What is Papaturro

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Papaturro Quick Facts
Name: Papaturro
Scientific Name: Coccoloba caracasana
Origin Mexico and Central America
Colors Whitish
Shapes Achenes with a whitish to translucent, sweet pulp
Flesh colors Whitish to translucent
Coccoloba caracasana commonly known as Papaturro is actually a tree in the family Polygonaceae (Buckwheat family). The plant is native to Mexico and Central America. This tree ranges from El Salvador to Panama and northern South America, where it is most common in the Pacific regions. Its name is derived from the Greek “kokkolobis” because of the similarity of the bunches of its fruits with those of a kind of grape (Vitis). Economically, the species is useful for its edible fruit. The wood is used as firewood and for poles. The foliage is ornamental and hung for shade.

Plant Description

Papaturro is a small to medium-sized, often multi-stemmed evergreen tree that grows about 6–18 m (20–60 ft.) tall often with multiple trunks and puberulent to glabrescent stems. The plant prefers sandy, loose and wet soil and may be found along rivers. Leaves are alternate, simple, broad-oblong, glabrous, leathery, 20–35 cm (8–14 in) long rounded to truncate to sub cordate at the base. The flowers are small, greenish and fragrant, arranged in racemose inflorescences gathered in terminal and lateral spikes having delicate aroma that attract bees and other insects. Fruits are achenes with a whitish to translucent, sweet juicy edible, pulp with a grapelike consistency. The outer, edible parts of the fruit consist of the former perianth, which becomes fleshy. An edible fleshy fruit is used to make jams. Its bunches are similar to those of grapes. It reproduces easily by means of stakes and seeds.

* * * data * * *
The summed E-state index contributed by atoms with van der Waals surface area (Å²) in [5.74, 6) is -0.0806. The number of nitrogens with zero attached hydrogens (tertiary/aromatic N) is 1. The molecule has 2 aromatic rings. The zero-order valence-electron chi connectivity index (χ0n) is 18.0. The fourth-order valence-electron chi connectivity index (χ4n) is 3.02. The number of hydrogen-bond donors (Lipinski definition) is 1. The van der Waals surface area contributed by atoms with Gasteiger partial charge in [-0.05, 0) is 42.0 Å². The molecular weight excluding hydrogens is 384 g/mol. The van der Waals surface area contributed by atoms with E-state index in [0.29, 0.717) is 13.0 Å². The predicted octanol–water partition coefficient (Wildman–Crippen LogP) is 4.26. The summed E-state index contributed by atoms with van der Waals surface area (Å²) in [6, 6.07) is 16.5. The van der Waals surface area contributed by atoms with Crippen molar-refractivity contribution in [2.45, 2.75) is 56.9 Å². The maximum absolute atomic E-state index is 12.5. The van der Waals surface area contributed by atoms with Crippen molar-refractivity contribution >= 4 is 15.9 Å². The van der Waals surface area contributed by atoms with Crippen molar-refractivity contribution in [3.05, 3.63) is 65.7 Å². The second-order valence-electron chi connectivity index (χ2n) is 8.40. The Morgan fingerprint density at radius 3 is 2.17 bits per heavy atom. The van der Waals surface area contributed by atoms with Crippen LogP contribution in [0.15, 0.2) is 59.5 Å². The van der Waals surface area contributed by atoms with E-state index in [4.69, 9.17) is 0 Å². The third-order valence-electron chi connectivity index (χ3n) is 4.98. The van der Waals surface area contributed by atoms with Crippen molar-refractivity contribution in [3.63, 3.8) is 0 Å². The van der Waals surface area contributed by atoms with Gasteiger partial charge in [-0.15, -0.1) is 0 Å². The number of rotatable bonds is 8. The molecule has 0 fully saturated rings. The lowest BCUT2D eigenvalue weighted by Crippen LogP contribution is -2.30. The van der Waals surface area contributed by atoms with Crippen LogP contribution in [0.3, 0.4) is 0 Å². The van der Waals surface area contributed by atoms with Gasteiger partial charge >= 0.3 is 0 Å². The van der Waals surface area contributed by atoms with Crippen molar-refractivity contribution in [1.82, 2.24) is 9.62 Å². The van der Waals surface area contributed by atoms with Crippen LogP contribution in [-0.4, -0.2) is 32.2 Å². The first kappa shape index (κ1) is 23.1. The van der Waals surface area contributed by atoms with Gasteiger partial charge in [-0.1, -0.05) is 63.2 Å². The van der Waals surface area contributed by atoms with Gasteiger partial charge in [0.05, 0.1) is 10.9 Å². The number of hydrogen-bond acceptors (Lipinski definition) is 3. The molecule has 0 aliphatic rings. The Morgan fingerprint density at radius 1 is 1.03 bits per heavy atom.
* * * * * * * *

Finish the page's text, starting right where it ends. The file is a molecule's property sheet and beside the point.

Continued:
The tree is native to Mexico and Central America, where the tree occurs mainly along the Paci­fic coast, and in northern South America. It is rarely cultivated outside its natural range. The papaturro is strictly tropical, preferring a climate with a distinct dry season and growing on sandy soils, often along riverbanks. The tree is often cultivated for its beautiful foliage and as a shade tree.

Culinary Uses

  • The sweet, somewhat insipid fleshy pulp surrounding the seed is usually eaten out of hand.
  • During the dry season in Central America, you can often see children collecting the fruits from wild trees for consuming.

Other facts

  • The foliage is used as an ornamental and is hung for shade.
  • The wood is used for fi­rewood and as fence poles.
  • It is used as a shade tree which improves the temperature of the place and benefits the plant species that are under it.









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